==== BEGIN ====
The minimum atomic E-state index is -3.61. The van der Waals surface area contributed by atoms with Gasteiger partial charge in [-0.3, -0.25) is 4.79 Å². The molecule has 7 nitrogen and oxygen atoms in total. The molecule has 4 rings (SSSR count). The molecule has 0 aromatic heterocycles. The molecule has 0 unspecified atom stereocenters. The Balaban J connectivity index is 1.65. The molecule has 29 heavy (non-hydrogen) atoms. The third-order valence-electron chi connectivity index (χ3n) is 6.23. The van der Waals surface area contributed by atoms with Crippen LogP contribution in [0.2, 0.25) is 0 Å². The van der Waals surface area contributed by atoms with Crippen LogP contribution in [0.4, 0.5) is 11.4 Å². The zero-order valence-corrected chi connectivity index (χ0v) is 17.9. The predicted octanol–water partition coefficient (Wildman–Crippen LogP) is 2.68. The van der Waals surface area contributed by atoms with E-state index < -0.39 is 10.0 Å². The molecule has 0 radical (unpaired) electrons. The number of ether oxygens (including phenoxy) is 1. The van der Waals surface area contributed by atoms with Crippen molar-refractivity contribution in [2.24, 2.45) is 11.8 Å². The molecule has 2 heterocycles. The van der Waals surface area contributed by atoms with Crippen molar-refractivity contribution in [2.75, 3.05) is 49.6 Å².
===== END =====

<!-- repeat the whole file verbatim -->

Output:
The minimum atomic E-state index is -3.61. The van der Waals surface area contributed by atoms with Gasteiger partial charge in [-0.3, -0.25) is 4.79 Å². The molecule has 7 nitrogen and oxygen atoms in total. The molecule has 4 rings (SSSR count). The molecule has 0 aromatic heterocycles. The molecule has 0 unspecified atom stereocenters. The Balaban J connectivity index is 1.65. The molecule has 29 heavy (non-hydrogen) atoms. The third-order valence-electron chi connectivity index (χ3n) is 6.23. The van der Waals surface area contributed by atoms with Crippen LogP contribution in [0.2, 0.25) is 0 Å². The van der Waals surface area contributed by atoms with Crippen LogP contribution in [0.4, 0.5) is 11.4 Å². The zero-order valence-corrected chi connectivity index (χ0v) is 17.9. The predicted octanol–water partition coefficient (Wildman–Crippen LogP) is 2.68. The van der Waals surface area contributed by atoms with E-state index < -0.39 is 10.0 Å². The molecule has 0 radical (unpaired) electrons. The number of ether oxygens (including phenoxy) is 1. The van der Waals surface area contributed by atoms with Crippen molar-refractivity contribution in [2.24, 2.45) is 11.8 Å². The molecule has 2 heterocycles. The van der Waals surface area contributed by atoms with Crippen molar-refractivity contribution in [2.75, 3.05) is 49.6 Å².